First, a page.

Ethics Statement

All animal procedures followed the Guide for the Care and Use of Laboratory Animals (National Research Council, National Academy Press, Washington, DC, 1996) and were approved by the Institutional Animal Care and Use Committee.

Twenty-seven female domestic pigs (48.3±1.5 kg) were studied for 16 weeks. Twenty of the animals were fed a high-cholesterol diet (to generate atherosclerosis) for the entire course of the study, starting six weeks before until ten weeks after induction of the stenosis. Unilateral ARAS was induced in these pigs by placing an irritant coil in one main renal artery [17], [18]. On the same day, a PhysioTel telemetry transducer (Data Science International, Arden Hills, MN, USA) was implanted in the femoral artery, and thereafter, mean arterial pressure (MAP) was continuously monitored and recorded. ARAS animals were randomized in three groups and six weeks later the degree of stenosis in each animal was determined using renal angiography. An untreated ARAS group (n = 7) underwent a sham procedure, and the other thirteen underwent PTRA and stenting under fluoroscopic guidance using a balloon-expandable stent [7], [19]. In addition, in the revascularized group, animals received after PTRA intra-renal infusion of either vehicle (n = 7) or adipose-tissue-derived MSC (n = 6, 10×106 cells) over 5 min. Another group of pigs, fed with regular diet, underwent only sham procedures (angiography, saline infusion) and served as normal controls (n = 7).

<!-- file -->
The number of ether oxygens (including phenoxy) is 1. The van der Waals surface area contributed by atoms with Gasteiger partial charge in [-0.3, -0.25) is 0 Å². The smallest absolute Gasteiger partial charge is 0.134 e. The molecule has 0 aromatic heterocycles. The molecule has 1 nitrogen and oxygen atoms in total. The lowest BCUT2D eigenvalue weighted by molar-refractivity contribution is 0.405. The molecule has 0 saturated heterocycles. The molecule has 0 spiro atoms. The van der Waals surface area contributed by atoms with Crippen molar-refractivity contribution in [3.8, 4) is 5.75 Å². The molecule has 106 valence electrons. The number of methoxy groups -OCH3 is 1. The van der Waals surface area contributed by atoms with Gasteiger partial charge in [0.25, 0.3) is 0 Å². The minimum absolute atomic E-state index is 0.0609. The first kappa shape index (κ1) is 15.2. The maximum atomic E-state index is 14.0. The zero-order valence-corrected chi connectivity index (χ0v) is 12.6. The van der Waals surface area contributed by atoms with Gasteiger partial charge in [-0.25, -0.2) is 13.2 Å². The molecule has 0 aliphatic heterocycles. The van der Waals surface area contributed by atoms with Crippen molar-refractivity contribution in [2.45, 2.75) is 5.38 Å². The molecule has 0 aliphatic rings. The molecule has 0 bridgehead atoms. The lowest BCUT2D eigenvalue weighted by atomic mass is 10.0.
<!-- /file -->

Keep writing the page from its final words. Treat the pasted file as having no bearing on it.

Stenotic kidney function and oxygenation were determined four weeks later using multi-detector computed tomography (MDCT) and blood oxygen-level dependent (BOLD) magnetic resonance imaging (MRI), respectively. Prior to each in vivo study animals were anesthetized (Telazol 5 mg/kg and xylazine 2 mg/kg in saline), and anesthesia maintained with intravenous ketamine (0.2 mg/kg/min) and xylazine (0.03 mg/kg/min) (for CT), or inhaled 1–2% isoflurane (for MRI) throughout the course of imaging. BOLD images were collected before and 15 minutes after injection of furosemide (0.5 mg/kg) through an ear vein cannula. The BOLD index, R2*, at baseline and its change after furosemide, ΔR2*, were used as measures of tissue oxygenation and furosemide-suppressible oxygen-dependent tubular function, respectively [20].

Using contrast-enhanced MDCT, renal function was evaluated 3–4 days later in anesthetized pigs to calculate cortical and medullary volumes, regional renal perfusion, glomerular filtration rate (GFR) and RBF [21], [22].

Animals were euthanized with a lethal intravenous dose of sodium pentobarbital (100 mg/kg) a few days after the in vivo studies. Then the kidneys were removed and immersed in saline solution containing heparin. A lobe of tissue was perfused and prepared for micro-CT and another lobe was shock-frozen in liquid nitrogen and stored at −80°C or preserved in formalin for histology.